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Sonic the Hedgehog – Review

3 min read

Appealing to veterans of the classic 1991 videogame series of the same name and today’s younger audiences alike, ‘Sonic the Hedgehog’ is the theatrical celebration of ‘Sega’s longstanding mascot. Kicking-off what seems to be a new film universe, expected to be filled with movies on other classic ‘Sega Games’ properties in the future, the film itself does its best to navigate the pressures placed by the real world. Famously, after an incredible amount of backlash from the fandom, director Jeff Fowler announced in May last year that ‘Paramount Pictures’ and ‘Sega Film Productions’ would support the reimagining of Sonic’s design, which initially resembled very little of the blue hedgehog.

Ridding the film of its massive flaw prior to release, a design likened to the abysmal anthropomorphic creatures in 2019’s ‘Cats’, the opportunity to deliver a fun and aesthetically pleasing family movie is well and truly taken. Voiced by Ben Schwartz, Sonic is a charismatic and loveable protagonist, that captures the audience’s attention with his amazing powers and cheeky interactions. Notably, Sonic has a lot of infectious fun when paired with the sheriff of ‘Green Hills, Montana’, ‘Tom Wachowski’ (James Marsden). The characters instantly click (after a brief incident involving a tranquilizer) and embark on a hilarious road trip, one that quickly shifts the film into a buddy story. Tom’s partner ‘Maddie Wachowski’ (Tika Sumpter), also acts as welcome addition to the team of heroes, coming across as caring and supportive, especially with Tom who often conveyed as stressed and confused.

The role of Sonic’s arch-nemesis, ‘Dr. Ivo Robotnik’ (or ‘Dr. Eggman’), marks Jim Carrey’s return to cinema, being absent in films since 2016. Although not reaching the heights of roles such as ‘Ace Ventura’, ‘The Mask’ and ‘Bruce Almighty’ (just to name a few), Carrey pays great justice to the character, whilst putting his own hilarious spin on it. Robotnik, like the games, utilises his unrivalled intellect and highly advanced technology to thwart Sonic, providing a believable threat for a hero who is fast enough to break the sound barrier. Although a great deal of ‘CGI’ is incorporated to achieve both Sonic’s appearance and Robitnik’s arsenal of robots and vehicles, these visual effects are done so well that the picture never becomes a mess and both characters (particularly when opposed) are easily identifiable. The result, is an antagonist that plays well off Sonic as well as the supporting character Tom in the story, in addition to being source of humour thanks to a clever performance by Carrey.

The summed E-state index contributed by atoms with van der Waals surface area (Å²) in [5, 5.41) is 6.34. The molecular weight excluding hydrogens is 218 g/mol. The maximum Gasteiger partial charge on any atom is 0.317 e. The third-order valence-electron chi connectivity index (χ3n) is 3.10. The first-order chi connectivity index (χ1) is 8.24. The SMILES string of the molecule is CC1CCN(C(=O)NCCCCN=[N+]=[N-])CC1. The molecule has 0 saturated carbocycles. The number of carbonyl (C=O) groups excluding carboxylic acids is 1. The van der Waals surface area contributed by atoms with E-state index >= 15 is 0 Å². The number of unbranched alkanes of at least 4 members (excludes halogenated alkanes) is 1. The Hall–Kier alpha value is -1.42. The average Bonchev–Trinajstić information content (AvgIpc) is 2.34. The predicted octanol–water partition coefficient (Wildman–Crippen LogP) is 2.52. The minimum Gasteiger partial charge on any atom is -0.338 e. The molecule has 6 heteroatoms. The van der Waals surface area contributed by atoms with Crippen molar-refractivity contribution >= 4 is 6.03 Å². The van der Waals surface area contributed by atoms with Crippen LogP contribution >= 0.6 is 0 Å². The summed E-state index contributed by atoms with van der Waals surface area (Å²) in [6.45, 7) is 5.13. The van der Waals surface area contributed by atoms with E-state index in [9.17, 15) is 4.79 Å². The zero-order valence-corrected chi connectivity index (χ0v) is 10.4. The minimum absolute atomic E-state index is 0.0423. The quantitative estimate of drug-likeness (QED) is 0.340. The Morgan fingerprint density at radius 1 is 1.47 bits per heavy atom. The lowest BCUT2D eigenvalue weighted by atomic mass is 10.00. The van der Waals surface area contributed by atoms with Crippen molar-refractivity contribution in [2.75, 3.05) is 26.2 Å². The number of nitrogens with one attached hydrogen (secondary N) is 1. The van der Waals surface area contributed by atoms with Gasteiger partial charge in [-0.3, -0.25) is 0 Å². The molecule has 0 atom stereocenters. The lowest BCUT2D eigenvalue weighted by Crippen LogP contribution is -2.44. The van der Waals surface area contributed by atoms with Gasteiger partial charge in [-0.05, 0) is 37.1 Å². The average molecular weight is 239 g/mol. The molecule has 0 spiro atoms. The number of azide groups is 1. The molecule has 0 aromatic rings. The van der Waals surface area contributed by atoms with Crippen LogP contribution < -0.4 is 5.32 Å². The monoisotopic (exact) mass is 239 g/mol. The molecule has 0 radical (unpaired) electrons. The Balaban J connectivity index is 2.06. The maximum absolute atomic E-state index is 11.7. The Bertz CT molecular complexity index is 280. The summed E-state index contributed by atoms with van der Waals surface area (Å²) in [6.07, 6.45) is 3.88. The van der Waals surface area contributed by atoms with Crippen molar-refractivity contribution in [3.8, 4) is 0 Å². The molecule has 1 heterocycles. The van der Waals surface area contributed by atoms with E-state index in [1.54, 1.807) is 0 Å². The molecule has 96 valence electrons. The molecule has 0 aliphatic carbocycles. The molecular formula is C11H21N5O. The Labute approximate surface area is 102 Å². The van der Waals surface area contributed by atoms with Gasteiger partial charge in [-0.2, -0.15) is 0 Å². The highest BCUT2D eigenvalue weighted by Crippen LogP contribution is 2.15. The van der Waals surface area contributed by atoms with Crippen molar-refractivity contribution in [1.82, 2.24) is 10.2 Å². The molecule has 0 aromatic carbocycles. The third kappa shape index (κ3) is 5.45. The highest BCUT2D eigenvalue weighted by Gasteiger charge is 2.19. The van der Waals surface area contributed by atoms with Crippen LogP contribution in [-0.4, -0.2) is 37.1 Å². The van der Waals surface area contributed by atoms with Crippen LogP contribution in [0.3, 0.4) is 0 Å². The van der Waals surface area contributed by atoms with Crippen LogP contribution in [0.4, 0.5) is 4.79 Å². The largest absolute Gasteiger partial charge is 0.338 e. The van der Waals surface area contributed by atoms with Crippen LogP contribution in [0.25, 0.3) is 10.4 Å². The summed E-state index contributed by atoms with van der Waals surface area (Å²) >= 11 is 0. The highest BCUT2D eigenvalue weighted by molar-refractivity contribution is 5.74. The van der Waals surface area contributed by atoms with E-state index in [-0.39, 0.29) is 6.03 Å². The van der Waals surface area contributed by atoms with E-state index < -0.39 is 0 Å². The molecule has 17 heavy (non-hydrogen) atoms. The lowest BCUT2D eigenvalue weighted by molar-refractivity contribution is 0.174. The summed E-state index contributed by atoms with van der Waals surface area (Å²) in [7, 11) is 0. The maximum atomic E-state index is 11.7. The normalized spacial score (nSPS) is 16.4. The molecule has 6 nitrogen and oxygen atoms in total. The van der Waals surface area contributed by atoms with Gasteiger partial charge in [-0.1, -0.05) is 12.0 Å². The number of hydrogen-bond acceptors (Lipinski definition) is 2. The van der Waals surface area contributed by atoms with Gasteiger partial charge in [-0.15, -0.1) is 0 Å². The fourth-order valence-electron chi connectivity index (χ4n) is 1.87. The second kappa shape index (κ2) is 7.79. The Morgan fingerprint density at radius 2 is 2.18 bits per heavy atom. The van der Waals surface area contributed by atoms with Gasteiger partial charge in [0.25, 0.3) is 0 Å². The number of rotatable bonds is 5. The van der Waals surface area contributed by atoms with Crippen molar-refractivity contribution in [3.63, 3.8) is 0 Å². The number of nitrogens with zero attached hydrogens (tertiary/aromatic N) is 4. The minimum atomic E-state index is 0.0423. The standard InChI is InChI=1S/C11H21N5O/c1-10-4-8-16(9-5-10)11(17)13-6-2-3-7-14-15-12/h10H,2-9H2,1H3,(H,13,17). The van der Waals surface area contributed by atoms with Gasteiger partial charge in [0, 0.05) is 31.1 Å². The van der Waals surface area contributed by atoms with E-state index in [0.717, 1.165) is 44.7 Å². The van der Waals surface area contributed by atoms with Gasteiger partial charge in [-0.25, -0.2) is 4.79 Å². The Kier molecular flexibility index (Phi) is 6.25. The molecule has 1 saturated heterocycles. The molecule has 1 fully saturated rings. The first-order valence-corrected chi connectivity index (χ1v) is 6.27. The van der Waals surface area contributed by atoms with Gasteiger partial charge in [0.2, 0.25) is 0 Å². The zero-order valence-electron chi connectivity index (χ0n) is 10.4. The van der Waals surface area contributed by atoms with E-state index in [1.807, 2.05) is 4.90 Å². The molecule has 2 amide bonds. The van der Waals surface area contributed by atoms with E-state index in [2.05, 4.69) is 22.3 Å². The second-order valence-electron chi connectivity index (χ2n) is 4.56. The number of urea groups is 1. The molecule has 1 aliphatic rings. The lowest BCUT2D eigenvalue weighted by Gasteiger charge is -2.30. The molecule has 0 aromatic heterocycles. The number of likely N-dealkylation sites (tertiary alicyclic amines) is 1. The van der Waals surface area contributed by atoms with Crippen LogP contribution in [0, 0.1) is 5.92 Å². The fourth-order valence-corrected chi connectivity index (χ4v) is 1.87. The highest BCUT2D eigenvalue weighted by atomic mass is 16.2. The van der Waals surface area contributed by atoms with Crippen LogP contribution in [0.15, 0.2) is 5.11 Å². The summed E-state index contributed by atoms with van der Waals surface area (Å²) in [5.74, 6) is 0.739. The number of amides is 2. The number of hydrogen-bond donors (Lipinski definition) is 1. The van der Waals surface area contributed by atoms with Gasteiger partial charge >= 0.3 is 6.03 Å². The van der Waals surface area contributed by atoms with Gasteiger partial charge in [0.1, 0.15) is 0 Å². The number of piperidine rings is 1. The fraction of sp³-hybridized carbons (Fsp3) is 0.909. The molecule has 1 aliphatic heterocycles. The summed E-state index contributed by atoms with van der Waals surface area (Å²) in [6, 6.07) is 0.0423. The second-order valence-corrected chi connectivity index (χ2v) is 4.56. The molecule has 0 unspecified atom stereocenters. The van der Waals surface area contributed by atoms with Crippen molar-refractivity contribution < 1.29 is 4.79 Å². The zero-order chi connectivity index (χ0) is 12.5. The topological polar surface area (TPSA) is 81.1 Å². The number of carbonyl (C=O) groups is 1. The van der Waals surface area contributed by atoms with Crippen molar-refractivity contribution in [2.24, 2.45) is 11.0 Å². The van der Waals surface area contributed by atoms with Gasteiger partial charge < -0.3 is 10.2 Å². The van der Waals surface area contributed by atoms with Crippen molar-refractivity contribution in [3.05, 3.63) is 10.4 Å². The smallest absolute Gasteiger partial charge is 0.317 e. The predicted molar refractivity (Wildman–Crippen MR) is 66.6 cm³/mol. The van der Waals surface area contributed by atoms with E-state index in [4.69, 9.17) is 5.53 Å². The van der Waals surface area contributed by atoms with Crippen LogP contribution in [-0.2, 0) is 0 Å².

The film does however, significantly suffer from a weak script, ultimately weighing down the overall narrative and viewing experience. The writing has examples of jarring self-monologues by Sonic and awkward interactions amongst a few characters. This is most evident in the scenes of Maddie and her sister’s family, in which the humour falls flat and the scenarios translate mostly as unbelievable. Additionally, some characters are written so poorly, that they might not needed to be included, such as a weak appearance by Neal McDonough, a phenomenal actor who in this film is underutilised and plays ‘Major Bennington’. On the other hand, interesting uses of environments and various pop-culture references scattered across the film provide great story substance and entertainment.

Final Thoughts

Arguably superior to last year’s ‘Pokémon Detective Pikachu’, Sega proves with Sonic the Hedgehog that they too can take a beloved videogame property and create a solid movie for all ages. With a better script that would have refined the dialogue and showcased and Dr. Robitnik’s strengths more, this film could have been one of the year’s best so far. Although these challenges, Sonic is a fantastic hero that kids will adore, with Carrey delivering yet another great performance that is sure to make even the adults laugh too.

Rating: 7/10

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